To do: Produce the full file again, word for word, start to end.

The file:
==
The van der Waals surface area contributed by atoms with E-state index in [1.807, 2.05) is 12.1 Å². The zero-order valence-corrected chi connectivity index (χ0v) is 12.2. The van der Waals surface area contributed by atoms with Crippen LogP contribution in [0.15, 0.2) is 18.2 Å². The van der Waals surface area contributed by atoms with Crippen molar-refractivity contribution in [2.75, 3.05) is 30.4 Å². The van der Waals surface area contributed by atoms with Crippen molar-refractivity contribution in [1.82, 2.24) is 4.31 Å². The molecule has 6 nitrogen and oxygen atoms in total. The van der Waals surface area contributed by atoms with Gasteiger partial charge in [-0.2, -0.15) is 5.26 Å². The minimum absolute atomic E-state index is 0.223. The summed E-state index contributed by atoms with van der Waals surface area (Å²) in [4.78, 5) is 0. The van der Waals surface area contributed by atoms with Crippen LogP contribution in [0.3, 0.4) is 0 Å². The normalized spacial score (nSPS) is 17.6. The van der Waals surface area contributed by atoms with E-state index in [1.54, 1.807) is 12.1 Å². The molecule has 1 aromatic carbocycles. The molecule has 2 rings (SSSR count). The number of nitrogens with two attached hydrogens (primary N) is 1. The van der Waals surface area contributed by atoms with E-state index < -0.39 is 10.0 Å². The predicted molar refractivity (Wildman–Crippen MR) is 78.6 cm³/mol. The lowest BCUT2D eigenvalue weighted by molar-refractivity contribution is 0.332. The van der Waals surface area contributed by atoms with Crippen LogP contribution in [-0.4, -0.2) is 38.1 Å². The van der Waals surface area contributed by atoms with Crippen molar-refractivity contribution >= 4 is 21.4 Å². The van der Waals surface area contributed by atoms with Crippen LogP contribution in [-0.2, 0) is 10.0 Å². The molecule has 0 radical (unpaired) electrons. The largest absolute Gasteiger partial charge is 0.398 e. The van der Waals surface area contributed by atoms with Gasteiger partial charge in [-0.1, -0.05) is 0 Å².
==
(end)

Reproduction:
The van der Waals surface area contributed by atoms with E-state index in [1.807, 2.05) is 12.1 Å². The zero-order valence-corrected chi connectivity index (χ0v) is 12.2. The van der Waals surface area contributed by atoms with Crippen LogP contribution in [0.15, 0.2) is 18.2 Å². The van der Waals surface area contributed by atoms with Crippen molar-refractivity contribution in [2.75, 3.05) is 30.4 Å². The van der Waals surface area contributed by atoms with Crippen molar-refractivity contribution in [1.82, 2.24) is 4.31 Å². The molecule has 6 nitrogen and oxygen atoms in total. The van der Waals surface area contributed by atoms with Gasteiger partial charge in [-0.2, -0.15) is 5.26 Å². The minimum absolute atomic E-state index is 0.223. The summed E-state index contributed by atoms with van der Waals surface area (Å²) in [4.78, 5) is 0. The van der Waals surface area contributed by atoms with Crippen LogP contribution in [0.3, 0.4) is 0 Å². The normalized spacial score (nSPS) is 17.6. The van der Waals surface area contributed by atoms with E-state index in [1.54, 1.807) is 12.1 Å². The molecule has 1 aromatic carbocycles. The molecule has 2 rings (SSSR count). The number of nitrogens with two attached hydrogens (primary N) is 1. The van der Waals surface area contributed by atoms with E-state index < -0.39 is 10.0 Å². The predicted molar refractivity (Wildman–Crippen MR) is 78.6 cm³/mol. The lowest BCUT2D eigenvalue weighted by molar-refractivity contribution is 0.332. The van der Waals surface area contributed by atoms with Crippen LogP contribution in [-0.4, -0.2) is 38.1 Å². The van der Waals surface area contributed by atoms with Crippen molar-refractivity contribution >= 4 is 21.4 Å². The van der Waals surface area contributed by atoms with Crippen LogP contribution in [-0.2, 0) is 10.0 Å². The molecule has 0 radical (unpaired) electrons. The largest absolute Gasteiger partial charge is 0.398 e. The van der Waals surface area contributed by atoms with Gasteiger partial charge in [-0.1, -0.05) is 0 Å².